Zhao Hiyong’s “Rendezvous: 1937” is a multiperspective time travel story about resistance and survival in the Nanjing Massacre—an incredibly fraught subject in today’s China. It contains a coda by the author touching on the controversy of the subject in Japanese textbooks, and deploring the supposed lack of a “real” resistance from the Chinese occupants at the time. These are charged and messy statements. Originally published in 2006, reprinting and translating this story against current geopolitics is a charged choice. For instance, amid the ongoing cultural crackdown, the actor Zhang Zhehan has been newly criticized for visiting the Yasukuni Shrine (for Japanese war dead) in Tokyo several years ago. I have to wonder, then, at the placement of this story amid the other selections.
Finally, the story that struck me the most is “Starship: Library” by Jiang Bo. Told over epochs, this story is about the efforts of an immortal, Ehuang (who in mythology is a wise demigoddess), to both save and salvage the entirety of human knowledge. In the far distant future, Earth’s sun has gone to red giant stage and humanity has long since left the solar system; Ehuang and her library make up the last great ship to depart, despite an absence of visitors. Humans can now directly download knowledge, and so have no need to either read or learn–but Ehuang remains confident in her mission. The story checks in with her over millennia as she remains devoted to her mission despite the doubts of others. This is a story about the safeguarding of knowledge, unsure whether you will ever actually get to meet the one you’re saving it for, and is thus the perfect story for librarians like me.
Sinopticon would be an invaluable anthology when published at any time, but its arrival now makes it even more precious. Xueting’s introduction gets at the current difficulties in East-West relations, not least because of the COVID-19 pandemic which was occurring while this book was in process:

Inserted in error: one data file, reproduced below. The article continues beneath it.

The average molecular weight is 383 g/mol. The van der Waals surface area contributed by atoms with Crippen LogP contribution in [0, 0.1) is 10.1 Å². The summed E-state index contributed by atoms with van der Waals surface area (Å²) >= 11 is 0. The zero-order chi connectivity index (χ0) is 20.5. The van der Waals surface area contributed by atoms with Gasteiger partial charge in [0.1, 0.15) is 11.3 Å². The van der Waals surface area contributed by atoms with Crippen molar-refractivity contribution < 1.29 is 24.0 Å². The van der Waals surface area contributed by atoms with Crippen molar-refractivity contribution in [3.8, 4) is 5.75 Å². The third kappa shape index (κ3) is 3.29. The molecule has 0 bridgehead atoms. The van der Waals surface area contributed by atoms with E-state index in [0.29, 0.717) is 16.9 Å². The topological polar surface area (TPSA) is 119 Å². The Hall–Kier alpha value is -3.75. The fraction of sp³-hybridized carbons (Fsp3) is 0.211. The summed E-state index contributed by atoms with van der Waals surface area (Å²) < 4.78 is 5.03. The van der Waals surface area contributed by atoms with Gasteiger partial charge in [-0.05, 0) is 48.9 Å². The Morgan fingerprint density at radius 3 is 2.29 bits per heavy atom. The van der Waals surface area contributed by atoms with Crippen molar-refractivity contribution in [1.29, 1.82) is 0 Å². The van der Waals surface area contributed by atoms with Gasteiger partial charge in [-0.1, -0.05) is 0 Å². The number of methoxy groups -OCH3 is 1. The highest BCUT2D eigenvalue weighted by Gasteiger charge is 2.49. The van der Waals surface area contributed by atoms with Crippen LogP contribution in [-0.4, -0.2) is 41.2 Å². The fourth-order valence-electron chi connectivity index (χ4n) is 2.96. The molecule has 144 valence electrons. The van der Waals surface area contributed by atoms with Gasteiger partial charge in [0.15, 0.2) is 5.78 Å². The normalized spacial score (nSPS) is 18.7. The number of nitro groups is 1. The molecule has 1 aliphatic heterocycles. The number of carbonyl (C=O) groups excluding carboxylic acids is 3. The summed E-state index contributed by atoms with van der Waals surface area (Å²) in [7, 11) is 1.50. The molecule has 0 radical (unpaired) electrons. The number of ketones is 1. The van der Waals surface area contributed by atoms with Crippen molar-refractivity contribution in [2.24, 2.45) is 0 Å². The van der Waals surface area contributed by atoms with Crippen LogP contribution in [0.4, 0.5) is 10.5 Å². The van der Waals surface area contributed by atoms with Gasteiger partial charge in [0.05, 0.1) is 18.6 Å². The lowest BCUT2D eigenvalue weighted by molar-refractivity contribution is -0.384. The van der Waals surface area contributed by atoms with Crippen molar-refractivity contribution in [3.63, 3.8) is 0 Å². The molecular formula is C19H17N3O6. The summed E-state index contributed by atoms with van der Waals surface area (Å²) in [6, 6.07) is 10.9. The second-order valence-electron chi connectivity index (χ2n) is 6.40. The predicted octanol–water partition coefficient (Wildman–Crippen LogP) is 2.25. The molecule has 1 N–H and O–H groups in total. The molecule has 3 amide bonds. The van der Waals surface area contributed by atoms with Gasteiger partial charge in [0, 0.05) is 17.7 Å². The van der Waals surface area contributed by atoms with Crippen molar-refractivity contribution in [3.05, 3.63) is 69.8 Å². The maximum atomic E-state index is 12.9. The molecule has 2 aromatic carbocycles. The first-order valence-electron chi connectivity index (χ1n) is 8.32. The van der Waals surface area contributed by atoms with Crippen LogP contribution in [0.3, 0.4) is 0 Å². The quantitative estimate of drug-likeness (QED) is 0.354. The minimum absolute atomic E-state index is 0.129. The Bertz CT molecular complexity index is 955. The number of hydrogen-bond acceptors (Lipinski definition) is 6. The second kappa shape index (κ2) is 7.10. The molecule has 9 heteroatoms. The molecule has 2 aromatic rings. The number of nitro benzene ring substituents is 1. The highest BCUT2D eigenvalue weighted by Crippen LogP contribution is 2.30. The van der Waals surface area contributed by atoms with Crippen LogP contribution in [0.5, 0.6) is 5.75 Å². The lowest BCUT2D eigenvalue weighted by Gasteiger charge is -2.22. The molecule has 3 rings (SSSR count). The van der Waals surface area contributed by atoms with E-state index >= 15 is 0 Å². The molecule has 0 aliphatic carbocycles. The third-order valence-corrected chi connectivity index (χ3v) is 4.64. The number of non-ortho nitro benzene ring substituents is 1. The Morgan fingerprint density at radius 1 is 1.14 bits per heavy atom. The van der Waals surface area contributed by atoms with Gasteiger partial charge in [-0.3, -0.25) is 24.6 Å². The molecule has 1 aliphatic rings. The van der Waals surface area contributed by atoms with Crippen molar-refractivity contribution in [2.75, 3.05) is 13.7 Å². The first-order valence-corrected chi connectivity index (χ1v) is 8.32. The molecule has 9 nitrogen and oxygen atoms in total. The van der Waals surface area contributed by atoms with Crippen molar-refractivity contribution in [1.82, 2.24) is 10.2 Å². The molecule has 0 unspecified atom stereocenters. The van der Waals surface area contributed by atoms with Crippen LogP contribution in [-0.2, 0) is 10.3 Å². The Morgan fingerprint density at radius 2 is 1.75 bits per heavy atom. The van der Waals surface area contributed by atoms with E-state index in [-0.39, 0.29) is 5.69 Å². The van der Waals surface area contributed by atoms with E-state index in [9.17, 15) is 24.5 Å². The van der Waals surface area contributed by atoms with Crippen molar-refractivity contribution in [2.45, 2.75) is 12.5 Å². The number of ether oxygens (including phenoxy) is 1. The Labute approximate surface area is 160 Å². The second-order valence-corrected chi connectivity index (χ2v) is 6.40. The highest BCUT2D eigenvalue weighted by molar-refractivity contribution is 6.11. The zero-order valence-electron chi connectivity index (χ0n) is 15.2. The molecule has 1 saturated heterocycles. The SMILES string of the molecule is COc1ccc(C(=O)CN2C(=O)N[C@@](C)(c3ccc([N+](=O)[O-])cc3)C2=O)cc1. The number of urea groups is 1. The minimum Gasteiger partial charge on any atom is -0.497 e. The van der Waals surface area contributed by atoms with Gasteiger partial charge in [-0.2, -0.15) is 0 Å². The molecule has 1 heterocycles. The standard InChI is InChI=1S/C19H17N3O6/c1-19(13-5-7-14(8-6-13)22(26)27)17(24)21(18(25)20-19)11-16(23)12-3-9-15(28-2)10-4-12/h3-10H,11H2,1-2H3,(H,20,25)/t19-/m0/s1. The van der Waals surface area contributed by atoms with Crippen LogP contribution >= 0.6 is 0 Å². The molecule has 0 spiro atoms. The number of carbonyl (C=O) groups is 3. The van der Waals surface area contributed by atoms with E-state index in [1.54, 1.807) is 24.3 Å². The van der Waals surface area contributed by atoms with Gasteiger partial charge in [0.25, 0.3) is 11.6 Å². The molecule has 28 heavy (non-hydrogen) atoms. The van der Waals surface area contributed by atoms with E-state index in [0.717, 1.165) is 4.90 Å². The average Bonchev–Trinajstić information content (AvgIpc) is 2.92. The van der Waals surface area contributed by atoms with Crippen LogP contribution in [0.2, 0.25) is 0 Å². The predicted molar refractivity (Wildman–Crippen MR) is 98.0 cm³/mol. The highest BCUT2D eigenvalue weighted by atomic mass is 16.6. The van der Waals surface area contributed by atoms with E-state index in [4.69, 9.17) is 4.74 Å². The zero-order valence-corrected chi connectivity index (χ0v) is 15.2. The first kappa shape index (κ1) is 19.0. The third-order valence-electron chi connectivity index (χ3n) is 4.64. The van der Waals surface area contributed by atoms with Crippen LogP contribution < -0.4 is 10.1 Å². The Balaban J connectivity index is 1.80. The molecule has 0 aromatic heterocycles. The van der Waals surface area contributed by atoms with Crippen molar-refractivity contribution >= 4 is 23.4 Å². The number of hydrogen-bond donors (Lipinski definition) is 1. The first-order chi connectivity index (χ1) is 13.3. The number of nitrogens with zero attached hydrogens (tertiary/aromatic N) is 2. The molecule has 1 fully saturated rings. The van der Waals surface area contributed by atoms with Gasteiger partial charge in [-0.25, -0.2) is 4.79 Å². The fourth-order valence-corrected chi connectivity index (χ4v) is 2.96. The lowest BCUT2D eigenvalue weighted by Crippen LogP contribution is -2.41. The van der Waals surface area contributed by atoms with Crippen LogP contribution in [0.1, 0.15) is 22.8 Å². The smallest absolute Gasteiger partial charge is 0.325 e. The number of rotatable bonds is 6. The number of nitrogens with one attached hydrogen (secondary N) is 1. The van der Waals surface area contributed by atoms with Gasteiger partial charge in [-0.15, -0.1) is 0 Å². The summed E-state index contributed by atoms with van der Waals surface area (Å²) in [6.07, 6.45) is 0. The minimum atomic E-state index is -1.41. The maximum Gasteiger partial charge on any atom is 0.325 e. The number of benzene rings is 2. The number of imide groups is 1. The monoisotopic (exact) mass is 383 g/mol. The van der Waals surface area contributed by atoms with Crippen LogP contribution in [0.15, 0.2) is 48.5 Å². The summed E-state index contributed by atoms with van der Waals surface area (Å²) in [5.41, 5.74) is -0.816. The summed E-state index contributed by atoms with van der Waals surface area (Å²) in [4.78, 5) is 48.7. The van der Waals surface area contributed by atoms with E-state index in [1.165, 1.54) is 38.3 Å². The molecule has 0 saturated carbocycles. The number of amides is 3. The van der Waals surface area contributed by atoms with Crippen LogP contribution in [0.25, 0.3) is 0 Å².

One value of science fiction lies in its ability to reflect and explore current preoccupations of the culture that generates it. … I hope readers will also find reflections of their own hopes and fears, and realise that the things the Chinese dream of and fear, are not a million miles away from what you yourself wish for, and hide from. (20)
Readers who have never encountered Chinese science fiction will find this book educational and illustrative; more familiar readers will find it incredibly entertaining and thought-provoking. The book is also inexpensive and would make an excellent choice for academics teaching science fiction; while reading I kept wanting to place the Chinese stories in dialogue with Anglo-American works. One can only hope for peace and stability between the great powers of our time, and this anthology amply demonstrates the intellectual exchanges that we should make more commonplace.
*Note: As an American reader, I fervently wish the translation of Wuxia novels into English would become more commonplace. For example, the classic novel The Legend of the Condor Heroes by Jin Young, first published in 1957 and likened to Tolkien’s The Lord of the Rings in terms of genre impact and popularity, was not translated into English until 2018.